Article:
1 Capstone Award Winner – This award is given to a nominee retiring at the
end of the 2019-20 school year. The winner will receive $3,000 to be shared with their school or district.
1 Spotlight Award Winner – This award is given to a nominee in a specific discipline each year.
For 2021-22, the Spotlight Award will be given to a school nurse. The winner will receive $5,000 to be shared with their school or district.
Winners are chosen by a selection committee comprised of former winners and education professionals. Nominees must be K-12 teachers or school district employees. To be considered for an award, nominees must make a positive impact in the lives of students; enhance their school or district’s atmosphere, culture and pride; demonstrate exemplary leadership at the school and/or district level; possess a proven record of professional excellence; show commitment to building a nurturing environment that supports learning; adhere to the highest moral and ethical standards.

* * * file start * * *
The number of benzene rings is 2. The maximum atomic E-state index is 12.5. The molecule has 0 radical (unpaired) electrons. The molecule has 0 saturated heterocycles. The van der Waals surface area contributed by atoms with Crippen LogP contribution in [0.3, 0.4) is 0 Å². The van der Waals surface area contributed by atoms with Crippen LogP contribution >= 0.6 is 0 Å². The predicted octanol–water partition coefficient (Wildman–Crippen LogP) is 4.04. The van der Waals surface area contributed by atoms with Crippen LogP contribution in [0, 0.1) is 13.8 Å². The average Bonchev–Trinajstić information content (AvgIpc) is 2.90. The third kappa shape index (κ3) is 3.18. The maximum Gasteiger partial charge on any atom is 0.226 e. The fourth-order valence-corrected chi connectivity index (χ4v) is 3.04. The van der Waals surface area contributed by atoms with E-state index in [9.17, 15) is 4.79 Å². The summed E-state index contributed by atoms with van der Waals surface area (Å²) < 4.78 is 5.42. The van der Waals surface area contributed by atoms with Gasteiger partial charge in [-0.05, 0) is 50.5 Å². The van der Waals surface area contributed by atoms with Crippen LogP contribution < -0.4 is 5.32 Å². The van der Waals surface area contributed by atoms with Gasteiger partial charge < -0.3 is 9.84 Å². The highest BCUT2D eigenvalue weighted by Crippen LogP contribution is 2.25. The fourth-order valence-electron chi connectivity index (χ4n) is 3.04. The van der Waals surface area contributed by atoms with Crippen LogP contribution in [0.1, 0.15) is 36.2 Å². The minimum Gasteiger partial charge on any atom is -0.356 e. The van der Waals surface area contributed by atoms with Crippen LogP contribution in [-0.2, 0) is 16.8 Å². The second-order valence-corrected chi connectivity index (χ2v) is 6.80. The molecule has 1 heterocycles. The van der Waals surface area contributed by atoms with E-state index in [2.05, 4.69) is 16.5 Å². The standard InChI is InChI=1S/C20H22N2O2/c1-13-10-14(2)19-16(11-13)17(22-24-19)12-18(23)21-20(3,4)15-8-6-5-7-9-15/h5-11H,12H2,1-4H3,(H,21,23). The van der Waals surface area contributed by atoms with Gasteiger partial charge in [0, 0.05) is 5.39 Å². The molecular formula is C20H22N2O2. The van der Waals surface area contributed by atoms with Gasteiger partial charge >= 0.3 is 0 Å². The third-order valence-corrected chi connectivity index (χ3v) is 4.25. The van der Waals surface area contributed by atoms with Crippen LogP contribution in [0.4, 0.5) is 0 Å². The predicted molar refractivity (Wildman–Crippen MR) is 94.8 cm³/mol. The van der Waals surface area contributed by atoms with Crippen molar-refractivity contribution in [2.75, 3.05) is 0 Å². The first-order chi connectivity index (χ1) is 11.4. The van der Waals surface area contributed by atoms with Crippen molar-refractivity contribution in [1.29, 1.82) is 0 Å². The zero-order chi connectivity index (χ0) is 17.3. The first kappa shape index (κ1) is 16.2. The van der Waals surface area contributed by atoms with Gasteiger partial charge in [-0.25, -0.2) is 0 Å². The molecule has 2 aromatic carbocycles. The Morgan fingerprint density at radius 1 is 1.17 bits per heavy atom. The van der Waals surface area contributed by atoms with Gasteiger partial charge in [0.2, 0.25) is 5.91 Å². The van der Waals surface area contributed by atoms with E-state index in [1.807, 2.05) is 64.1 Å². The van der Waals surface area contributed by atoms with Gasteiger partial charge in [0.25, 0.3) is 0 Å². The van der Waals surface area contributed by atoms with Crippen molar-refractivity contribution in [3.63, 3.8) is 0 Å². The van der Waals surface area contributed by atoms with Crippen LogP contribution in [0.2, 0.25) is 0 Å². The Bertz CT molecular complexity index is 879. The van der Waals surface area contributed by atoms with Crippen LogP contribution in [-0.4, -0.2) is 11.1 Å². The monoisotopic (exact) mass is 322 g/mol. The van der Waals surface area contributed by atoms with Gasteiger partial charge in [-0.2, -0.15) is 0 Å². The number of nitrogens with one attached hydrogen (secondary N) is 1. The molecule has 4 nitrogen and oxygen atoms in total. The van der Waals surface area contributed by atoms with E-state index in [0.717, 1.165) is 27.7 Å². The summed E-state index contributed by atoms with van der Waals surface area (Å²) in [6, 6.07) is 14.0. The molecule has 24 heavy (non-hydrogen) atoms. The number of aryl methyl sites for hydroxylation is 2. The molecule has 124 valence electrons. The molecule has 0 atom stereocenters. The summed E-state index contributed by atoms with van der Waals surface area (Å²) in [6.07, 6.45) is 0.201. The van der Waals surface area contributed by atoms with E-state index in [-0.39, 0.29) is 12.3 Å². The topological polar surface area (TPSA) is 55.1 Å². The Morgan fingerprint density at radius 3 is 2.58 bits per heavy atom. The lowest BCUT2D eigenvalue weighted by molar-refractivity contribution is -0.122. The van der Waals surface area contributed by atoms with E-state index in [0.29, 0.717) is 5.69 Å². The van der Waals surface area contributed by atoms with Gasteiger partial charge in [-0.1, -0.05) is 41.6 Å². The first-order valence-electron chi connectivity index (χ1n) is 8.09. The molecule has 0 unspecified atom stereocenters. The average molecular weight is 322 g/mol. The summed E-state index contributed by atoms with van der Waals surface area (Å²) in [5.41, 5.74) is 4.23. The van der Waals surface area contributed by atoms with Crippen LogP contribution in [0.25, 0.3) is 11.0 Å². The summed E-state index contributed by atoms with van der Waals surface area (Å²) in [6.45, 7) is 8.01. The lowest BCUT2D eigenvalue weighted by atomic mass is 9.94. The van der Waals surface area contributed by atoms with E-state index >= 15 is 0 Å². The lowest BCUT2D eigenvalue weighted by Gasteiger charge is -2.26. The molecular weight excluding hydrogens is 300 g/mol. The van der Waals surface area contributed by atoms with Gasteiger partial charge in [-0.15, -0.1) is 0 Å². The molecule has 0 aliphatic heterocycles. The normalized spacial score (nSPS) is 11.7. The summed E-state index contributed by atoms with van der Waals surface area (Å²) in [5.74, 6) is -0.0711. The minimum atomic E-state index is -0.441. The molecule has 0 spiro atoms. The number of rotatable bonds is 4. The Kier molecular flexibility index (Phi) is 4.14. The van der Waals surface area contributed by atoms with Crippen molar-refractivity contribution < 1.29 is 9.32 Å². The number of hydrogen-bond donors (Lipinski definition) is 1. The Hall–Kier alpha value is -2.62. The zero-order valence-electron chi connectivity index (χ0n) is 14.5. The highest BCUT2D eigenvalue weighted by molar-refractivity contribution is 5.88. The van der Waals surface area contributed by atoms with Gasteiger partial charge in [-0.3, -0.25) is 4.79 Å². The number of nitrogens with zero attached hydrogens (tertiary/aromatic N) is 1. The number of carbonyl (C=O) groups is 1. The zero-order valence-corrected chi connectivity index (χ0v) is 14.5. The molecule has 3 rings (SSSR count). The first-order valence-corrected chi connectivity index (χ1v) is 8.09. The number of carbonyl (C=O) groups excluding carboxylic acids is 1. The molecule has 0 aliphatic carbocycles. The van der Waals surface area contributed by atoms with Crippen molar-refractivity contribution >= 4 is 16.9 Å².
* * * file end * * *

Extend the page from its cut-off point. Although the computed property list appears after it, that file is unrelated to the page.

A resource page with ideas for how to celebrate nominees can be found at http://lifechangeroftheyear.com/showspirit/.
To view Dr. Kaffenbarger’s LifeChanger of the Year nominee profile, or to nominate someone from your school community, visit www.LifeChangeroftheYear.com.
“What we really pride ourselves on here is being able to act as liaisons between government and business,” said Bailey. “Being a resource that can join those kinds of entities together and look at the bigger view is important.”
She believes that when businesses and government work together, it’s a recipe for growth for the whole community.
“There’s not a silver bullet to any one particular way that’s better than not, but I think for us and our community, it needs to be that collaborative partnership with public and private.”
Bailey has been with the CEP since its inception seven years ago following a discussion with Pioneer Rural Electric Co-op, the Champaign County Commissioners and the city of Urbana.